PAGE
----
I also had to prepare a number of larger figures for interactive metal rubbings for visitors. Casts were taken of the original outlines before painting and placed alongside the finished outlines to compare results!
  Animation Figures
  The four main reconstructions were painted 570mm wide by 380mm high.

A fifth one covering the 1650 period used the 1420 illustration and involved painting some additions to the castle including the building of a larger gatehouse and simply superimposing these on to a copy of the 1420 illustration using Photoshop.

The inset shows some of the minor changes that had to be made to the original painting, such as the building of the new gatehouse, the only remaining fragment of the castle.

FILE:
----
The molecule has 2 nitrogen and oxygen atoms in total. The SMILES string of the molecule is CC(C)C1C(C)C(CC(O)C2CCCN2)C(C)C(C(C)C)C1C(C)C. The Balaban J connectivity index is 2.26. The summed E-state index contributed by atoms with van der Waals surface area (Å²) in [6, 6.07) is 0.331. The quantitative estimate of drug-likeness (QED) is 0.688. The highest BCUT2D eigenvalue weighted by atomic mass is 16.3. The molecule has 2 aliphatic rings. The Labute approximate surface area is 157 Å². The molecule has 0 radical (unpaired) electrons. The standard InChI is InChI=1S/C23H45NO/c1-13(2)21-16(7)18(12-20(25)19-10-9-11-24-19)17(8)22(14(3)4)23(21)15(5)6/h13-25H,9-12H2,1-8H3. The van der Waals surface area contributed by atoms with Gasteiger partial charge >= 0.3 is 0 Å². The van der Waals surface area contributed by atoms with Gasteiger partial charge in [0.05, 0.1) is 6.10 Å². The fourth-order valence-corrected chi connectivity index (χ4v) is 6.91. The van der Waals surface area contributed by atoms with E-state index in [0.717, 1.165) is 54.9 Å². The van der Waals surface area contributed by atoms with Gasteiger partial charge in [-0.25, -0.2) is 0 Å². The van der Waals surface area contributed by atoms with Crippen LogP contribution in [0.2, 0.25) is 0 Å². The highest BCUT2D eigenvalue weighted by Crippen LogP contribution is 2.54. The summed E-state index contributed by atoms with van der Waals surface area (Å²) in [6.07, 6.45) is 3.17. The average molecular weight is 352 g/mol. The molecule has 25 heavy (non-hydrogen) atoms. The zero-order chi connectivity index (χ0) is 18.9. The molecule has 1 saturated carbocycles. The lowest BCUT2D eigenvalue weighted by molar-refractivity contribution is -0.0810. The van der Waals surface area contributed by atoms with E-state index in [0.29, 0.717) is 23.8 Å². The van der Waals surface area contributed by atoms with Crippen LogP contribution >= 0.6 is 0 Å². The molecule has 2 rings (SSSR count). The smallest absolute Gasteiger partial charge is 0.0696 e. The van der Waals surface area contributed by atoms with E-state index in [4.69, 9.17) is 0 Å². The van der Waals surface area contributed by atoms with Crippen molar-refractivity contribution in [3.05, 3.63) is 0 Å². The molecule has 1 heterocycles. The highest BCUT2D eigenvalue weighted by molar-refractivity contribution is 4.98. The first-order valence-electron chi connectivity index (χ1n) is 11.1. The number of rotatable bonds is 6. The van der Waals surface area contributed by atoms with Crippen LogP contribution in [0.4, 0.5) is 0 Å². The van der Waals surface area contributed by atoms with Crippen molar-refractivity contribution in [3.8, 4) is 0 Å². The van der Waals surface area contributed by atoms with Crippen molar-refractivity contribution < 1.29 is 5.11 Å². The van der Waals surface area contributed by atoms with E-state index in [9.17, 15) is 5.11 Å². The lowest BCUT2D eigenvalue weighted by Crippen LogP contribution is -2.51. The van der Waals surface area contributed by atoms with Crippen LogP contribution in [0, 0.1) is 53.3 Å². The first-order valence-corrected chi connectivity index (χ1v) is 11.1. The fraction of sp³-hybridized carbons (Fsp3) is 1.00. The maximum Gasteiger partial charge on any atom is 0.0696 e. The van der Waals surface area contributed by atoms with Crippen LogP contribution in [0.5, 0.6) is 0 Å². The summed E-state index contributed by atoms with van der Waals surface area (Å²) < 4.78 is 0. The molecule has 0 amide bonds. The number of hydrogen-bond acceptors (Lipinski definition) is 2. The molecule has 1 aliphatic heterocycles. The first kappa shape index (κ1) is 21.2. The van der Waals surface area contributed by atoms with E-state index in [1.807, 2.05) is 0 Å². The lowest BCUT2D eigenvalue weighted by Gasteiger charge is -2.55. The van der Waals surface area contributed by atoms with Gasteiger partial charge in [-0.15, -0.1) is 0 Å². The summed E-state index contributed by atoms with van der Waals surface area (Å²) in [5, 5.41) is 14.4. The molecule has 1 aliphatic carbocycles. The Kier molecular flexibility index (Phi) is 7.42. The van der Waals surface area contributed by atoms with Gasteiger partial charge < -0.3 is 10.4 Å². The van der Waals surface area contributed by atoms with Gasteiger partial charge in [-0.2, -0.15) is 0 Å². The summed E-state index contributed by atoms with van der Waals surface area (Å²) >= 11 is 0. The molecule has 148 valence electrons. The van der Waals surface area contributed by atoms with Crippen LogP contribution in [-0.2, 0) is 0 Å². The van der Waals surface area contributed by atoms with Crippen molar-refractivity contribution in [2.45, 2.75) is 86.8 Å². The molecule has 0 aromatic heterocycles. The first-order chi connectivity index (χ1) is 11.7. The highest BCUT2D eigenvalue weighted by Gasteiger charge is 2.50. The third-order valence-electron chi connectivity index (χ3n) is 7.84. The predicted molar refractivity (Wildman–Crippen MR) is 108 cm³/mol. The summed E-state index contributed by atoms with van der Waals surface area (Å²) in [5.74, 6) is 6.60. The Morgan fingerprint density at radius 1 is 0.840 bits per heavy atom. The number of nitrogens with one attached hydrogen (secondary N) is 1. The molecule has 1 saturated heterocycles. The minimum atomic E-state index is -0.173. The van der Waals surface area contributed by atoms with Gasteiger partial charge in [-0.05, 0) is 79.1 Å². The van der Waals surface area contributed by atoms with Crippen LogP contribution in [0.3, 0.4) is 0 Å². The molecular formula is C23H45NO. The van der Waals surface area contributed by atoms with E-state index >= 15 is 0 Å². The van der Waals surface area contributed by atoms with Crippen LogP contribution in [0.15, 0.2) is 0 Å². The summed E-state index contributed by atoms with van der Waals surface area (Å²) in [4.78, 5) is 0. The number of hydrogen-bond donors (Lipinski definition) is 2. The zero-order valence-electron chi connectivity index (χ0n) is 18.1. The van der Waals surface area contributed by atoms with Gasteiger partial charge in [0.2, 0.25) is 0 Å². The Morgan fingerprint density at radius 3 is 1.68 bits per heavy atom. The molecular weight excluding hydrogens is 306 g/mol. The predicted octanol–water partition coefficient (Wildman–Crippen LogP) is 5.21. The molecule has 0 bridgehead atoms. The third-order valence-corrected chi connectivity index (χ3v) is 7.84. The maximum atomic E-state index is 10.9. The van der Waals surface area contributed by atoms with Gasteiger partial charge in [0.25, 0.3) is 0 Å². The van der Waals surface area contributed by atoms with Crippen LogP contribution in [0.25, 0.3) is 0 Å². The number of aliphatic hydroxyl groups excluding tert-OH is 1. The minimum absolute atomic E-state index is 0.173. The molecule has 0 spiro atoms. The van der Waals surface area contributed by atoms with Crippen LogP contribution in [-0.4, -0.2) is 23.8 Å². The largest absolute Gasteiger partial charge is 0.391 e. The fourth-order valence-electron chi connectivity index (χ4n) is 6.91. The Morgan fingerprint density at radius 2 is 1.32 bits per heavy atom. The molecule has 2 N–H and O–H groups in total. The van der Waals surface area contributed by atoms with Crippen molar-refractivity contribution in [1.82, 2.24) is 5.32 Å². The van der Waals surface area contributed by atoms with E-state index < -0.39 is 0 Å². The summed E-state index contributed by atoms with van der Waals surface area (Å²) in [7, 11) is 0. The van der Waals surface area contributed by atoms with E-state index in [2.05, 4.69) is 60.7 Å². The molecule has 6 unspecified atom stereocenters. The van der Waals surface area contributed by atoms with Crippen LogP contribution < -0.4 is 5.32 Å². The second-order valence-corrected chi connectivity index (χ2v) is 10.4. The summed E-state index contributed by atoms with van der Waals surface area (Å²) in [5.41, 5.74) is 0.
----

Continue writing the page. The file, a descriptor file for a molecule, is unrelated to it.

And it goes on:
Chimneys were also added but the cattle remained fixed to the same spot!
  A further task was to then describe my reconstruction of 1620AD to a model maker (Paragon Creative Ltd, York) in terms of measurements and materials.

This was a challenging novelty as I had never really thought about measurements outside proportions for a perspective view however it confirmed that the proportions were very realistic and followed all the evidence on site and the early 19th c account!

The reconstructions formed a basis for the model and I advised the model maker on the approximate dimensions of the castle and included a plan, elevation and details of the buildings within each of the two curtain walls.
Plans and elevations for the model    
Back to Top

About | Process | Prehistoric | Medieval | Later | People | Landscapes | Terms of Use | Links | Contact
© Philip Armstrong, Larne, N.Ireland 2022            This site only uses functional cookies